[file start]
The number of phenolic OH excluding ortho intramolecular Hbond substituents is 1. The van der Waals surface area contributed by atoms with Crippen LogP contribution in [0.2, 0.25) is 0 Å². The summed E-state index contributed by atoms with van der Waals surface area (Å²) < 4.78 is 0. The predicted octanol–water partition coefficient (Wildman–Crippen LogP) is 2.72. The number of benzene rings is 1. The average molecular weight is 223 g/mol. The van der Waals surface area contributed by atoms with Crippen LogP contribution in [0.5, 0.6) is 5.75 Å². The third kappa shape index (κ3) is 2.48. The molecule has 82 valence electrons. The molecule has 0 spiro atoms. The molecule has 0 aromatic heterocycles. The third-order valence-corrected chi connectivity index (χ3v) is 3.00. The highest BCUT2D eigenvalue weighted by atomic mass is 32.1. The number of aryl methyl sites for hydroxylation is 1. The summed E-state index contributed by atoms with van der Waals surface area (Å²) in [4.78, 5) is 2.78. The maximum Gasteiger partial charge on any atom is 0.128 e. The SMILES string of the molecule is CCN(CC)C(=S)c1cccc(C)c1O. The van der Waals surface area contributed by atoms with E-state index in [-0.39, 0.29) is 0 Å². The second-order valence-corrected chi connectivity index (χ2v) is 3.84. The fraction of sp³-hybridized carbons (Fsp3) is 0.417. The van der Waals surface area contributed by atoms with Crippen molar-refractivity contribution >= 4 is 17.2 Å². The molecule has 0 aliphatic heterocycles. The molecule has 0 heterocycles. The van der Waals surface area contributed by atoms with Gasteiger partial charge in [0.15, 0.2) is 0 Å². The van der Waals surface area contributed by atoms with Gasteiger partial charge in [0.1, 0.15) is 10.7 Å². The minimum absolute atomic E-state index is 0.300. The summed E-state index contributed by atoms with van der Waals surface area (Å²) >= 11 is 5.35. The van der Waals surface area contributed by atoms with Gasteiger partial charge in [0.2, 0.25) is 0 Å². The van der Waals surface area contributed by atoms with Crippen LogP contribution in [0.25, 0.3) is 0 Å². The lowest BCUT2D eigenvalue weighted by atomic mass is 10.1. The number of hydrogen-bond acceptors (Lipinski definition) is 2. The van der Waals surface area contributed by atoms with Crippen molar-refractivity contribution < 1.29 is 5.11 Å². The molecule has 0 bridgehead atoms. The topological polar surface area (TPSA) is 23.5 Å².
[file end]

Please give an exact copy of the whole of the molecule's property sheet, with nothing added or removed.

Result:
The number of phenolic OH excluding ortho intramolecular Hbond substituents is 1. The van der Waals surface area contributed by atoms with Crippen LogP contribution in [0.2, 0.25) is 0 Å². The summed E-state index contributed by atoms with van der Waals surface area (Å²) < 4.78 is 0. The predicted octanol–water partition coefficient (Wildman–Crippen LogP) is 2.72. The number of benzene rings is 1. The average molecular weight is 223 g/mol. The van der Waals surface area contributed by atoms with Crippen LogP contribution in [0.5, 0.6) is 5.75 Å². The third kappa shape index (κ3) is 2.48. The molecule has 82 valence electrons. The molecule has 0 spiro atoms. The molecule has 0 aromatic heterocycles. The third-order valence-corrected chi connectivity index (χ3v) is 3.00. The highest BCUT2D eigenvalue weighted by atomic mass is 32.1. The number of aryl methyl sites for hydroxylation is 1. The summed E-state index contributed by atoms with van der Waals surface area (Å²) in [4.78, 5) is 2.78. The maximum Gasteiger partial charge on any atom is 0.128 e. The SMILES string of the molecule is CCN(CC)C(=S)c1cccc(C)c1O. The van der Waals surface area contributed by atoms with E-state index in [-0.39, 0.29) is 0 Å². The second-order valence-corrected chi connectivity index (χ2v) is 3.84. The fraction of sp³-hybridized carbons (Fsp3) is 0.417. The van der Waals surface area contributed by atoms with Crippen molar-refractivity contribution >= 4 is 17.2 Å². The molecule has 0 aliphatic heterocycles. The molecule has 0 heterocycles. The van der Waals surface area contributed by atoms with Gasteiger partial charge in [0.15, 0.2) is 0 Å². The van der Waals surface area contributed by atoms with Gasteiger partial charge in [0.1, 0.15) is 10.7 Å². The minimum absolute atomic E-state index is 0.300. The summed E-state index contributed by atoms with van der Waals surface area (Å²) >= 11 is 5.35. The van der Waals surface area contributed by atoms with Gasteiger partial charge in [0.2, 0.25) is 0 Å². The van der Waals surface area contributed by atoms with Crippen LogP contribution in [0.25, 0.3) is 0 Å². The lowest BCUT2D eigenvalue weighted by atomic mass is 10.1. The number of hydrogen-bond acceptors (Lipinski definition) is 2. The van der Waals surface area contributed by atoms with Crippen molar-refractivity contribution < 1.29 is 5.11 Å². The molecule has 0 bridgehead atoms. The topological polar surface area (TPSA) is 23.5 Å².